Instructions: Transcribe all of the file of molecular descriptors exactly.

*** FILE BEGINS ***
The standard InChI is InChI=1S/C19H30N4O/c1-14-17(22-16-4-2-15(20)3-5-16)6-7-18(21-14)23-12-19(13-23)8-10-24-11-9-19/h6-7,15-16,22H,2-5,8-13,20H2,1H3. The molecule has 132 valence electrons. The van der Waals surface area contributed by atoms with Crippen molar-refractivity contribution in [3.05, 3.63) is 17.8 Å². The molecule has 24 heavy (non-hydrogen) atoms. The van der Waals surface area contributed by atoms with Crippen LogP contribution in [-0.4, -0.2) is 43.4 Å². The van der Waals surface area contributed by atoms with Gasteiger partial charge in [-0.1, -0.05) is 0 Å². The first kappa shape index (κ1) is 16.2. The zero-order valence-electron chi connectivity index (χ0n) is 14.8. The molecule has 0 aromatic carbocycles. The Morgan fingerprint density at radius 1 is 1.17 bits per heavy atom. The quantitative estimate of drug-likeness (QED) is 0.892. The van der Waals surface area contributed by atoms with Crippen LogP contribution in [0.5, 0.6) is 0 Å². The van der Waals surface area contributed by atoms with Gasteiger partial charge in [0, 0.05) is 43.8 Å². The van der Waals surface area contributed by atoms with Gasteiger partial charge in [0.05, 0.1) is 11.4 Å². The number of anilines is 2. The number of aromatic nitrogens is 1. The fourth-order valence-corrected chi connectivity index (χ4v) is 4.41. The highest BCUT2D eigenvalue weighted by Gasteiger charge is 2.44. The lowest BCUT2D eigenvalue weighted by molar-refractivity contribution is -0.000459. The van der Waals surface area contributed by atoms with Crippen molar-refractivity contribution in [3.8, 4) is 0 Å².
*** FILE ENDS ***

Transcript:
The standard InChI is InChI=1S/C19H30N4O/c1-14-17(22-16-4-2-15(20)3-5-16)6-7-18(21-14)23-12-19(13-23)8-10-24-11-9-19/h6-7,15-16,22H,2-5,8-13,20H2,1H3. The molecule has 132 valence electrons. The van der Waals surface area contributed by atoms with Crippen molar-refractivity contribution in [3.05, 3.63) is 17.8 Å². The molecule has 24 heavy (non-hydrogen) atoms. The van der Waals surface area contributed by atoms with Crippen LogP contribution in [-0.4, -0.2) is 43.4 Å². The van der Waals surface area contributed by atoms with Gasteiger partial charge in [-0.1, -0.05) is 0 Å². The first kappa shape index (κ1) is 16.2. The zero-order valence-electron chi connectivity index (χ0n) is 14.8. The molecule has 0 aromatic carbocycles. The Morgan fingerprint density at radius 1 is 1.17 bits per heavy atom. The quantitative estimate of drug-likeness (QED) is 0.892. The van der Waals surface area contributed by atoms with Crippen LogP contribution in [0.5, 0.6) is 0 Å². The van der Waals surface area contributed by atoms with Gasteiger partial charge in [0, 0.05) is 43.8 Å². The van der Waals surface area contributed by atoms with Gasteiger partial charge in [0.05, 0.1) is 11.4 Å². The number of anilines is 2. The number of aromatic nitrogens is 1. The fourth-order valence-corrected chi connectivity index (χ4v) is 4.41. The highest BCUT2D eigenvalue weighted by Gasteiger charge is 2.44. The lowest BCUT2D eigenvalue weighted by molar-refractivity contribution is -0.000459. The van der Waals surface area contributed by atoms with Crippen molar-refractivity contribution in [3.8, 4) is 0 Å².